Games with Friends on a Saturday Night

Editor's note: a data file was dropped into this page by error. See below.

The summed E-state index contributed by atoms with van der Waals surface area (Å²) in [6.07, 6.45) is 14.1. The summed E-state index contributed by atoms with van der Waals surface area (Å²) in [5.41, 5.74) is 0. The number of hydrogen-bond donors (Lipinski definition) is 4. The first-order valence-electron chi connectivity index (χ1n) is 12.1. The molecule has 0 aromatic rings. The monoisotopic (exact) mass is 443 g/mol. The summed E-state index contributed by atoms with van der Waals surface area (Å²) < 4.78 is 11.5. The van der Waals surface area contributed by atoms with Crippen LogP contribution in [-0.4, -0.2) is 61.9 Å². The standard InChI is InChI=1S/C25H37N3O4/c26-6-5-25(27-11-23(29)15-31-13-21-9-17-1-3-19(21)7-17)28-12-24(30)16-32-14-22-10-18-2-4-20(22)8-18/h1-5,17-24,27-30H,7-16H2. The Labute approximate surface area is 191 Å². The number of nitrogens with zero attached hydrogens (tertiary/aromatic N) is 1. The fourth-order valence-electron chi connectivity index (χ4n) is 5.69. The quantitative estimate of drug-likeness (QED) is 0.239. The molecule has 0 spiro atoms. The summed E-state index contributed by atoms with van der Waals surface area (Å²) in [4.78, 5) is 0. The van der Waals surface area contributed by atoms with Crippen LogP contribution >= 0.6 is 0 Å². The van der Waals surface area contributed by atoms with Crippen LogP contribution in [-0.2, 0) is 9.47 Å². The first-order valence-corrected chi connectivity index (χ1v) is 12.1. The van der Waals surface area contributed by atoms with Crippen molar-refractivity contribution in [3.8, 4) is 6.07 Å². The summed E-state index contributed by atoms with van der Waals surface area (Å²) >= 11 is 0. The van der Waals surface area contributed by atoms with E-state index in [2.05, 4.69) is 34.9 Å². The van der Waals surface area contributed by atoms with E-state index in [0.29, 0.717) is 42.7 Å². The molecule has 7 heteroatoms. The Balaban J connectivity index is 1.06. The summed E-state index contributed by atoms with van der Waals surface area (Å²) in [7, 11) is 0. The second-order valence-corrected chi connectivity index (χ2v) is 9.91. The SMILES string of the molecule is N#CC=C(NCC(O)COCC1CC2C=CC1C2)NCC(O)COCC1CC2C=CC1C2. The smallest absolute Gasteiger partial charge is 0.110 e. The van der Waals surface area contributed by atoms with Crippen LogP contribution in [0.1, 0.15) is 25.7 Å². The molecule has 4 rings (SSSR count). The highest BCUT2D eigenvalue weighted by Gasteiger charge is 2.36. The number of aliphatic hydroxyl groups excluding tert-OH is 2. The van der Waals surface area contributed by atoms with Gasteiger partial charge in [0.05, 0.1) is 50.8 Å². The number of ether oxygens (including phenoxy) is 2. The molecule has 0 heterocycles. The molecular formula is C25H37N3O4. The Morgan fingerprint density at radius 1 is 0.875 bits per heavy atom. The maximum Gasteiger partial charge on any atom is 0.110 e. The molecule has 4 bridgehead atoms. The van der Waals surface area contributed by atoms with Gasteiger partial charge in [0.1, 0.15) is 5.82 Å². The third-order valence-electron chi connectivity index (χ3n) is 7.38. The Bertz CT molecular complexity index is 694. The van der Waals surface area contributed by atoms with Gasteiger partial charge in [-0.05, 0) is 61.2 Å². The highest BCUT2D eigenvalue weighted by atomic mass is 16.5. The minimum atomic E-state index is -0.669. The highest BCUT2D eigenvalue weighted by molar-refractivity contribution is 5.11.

With much excitement I received this CD key to a closed alpha online game. It’s part of a franchise I’ve loved, with a brand that cares about its impact. The alpha is very, very good. Even without the leveling system. Even without the unlockables, consumables, or the customizables. It might eventually hearken back to Counter-Strike or AVP2, a place to meet friends on a Saturday night. The problem is it’s difficult to stop. Part of that is me. In 30 years I’ve played too much, about every way you can play too much. So I’m going to be susceptible. There are also a few ways (I’ve argued for almost a decade) that games can challenge our self-control. That distinction between what a game does, and what a person does, is important. There’s only so much a designer can worry about, with an individual’s susceptibilities. It’s why Blizzard, just before their Burning Crusade expansion, talked at a GDC roundtable about not ruining gameplay for the players without issues. And then they phased out 40-person raids. It was a good change. In some of my research, a preference for that grittier, more hardcore raiding held a statistically-significant relationship with reported behaviors like loss of sleep, missing meals, jeopardizing a job or relationship. That is, the functional problems that typically come to mind when we’re talking addiction. World of Warcraft launched with another feature, probably the most emblematic, of how designers can reward players for breaking up their play. In their rested XP system, the longer you’re logged out, the more you build up a bonus to experience gain. It’s effective because of the direct contextual link between the “work” of adventure and rest. What’s surprising to me isn’t how successful or lauded it was by players or developers, but why we don’t see creative extensions of it everywhere. Granted I don’t focus on phone games, so totally might not know good examples, but I’m surprised never to have seen a focused rest system (rewards for getting in and getting out quickly), or a deep rest system (rewarding players for not visiting too often in a given day). If you can keep players from feeling obliged to check a game every few minutes, or from feeling forced into huge daily binge visits, in certain reward contexts this is going to help players to have a much improved experience of your brand. If you can get context that explains why we powerlevel a certain game, or constantly check a specific app, you can design in rewards that cushion that. You can - like Warcraft - make elegant changes to encourage balance. So then, very promising F2P Game, some thoughts: 1. You don’t need to use the World-of-Tanks-style tiered meta leveling. Leveling can happen in game (WoW), in the meta (WoT) or as a hybrid (LoL), but I’m not sure that WoT’s flashy green dress fits on you. Like WoT, not all of your tiered grinds are very fun. Unlocking some of your stuff gives me these cold flashbacks to grinding the AMX 40. Just google that grind, and you’ll get page after page of bitter. What kills me is that your actual game parts are a joy. When you use that tiered meta and tie in months worth of compulsive design? Those will be some painful grinds. Upcoming F2P Game has a proven track record of making fun, balanced games. Chess, say, doesn’t have the same strategic depth if you can buy a slightly better pawn. 2. You already designed in the kinds of customizable characters that are the bread and butter for games like League of Legends. For just one example, those could all be unlockable champions with themed customizations. You’ve already designed those elements into the alpha. Making characters the foundation, rather than unforgiving grinds, it’s a path that’s been proven. 3. There are also already systems in place for customizing the unlocked stuff at different tiers. Aesthetic equippable items aren’t exactly built in to your meta chart yet, but identical pieces are in your game. It would be a significant, but not a monumental graphics/programming task to add them. At very conservative estimates it takes 750 hours of gameplay for one single top-tier tank in the World-of-Tanks-style meta. By comparison, I’m used to spending maybe 25-40 on the other games in your franchise. And besides, there's stellar content in the low tiers that a meta would bury. That would be a shame. There’s one last reason not to bring some of this into your beta. A healthy majority of the players I know take one look at grinds this invested and say, “I know what that is. No thanks.” As is, Upcoming F2P Game might still be the next CS, or AVP2, or LoL. Something I want to play with friends on a Saturday night. So long as my friends can grind.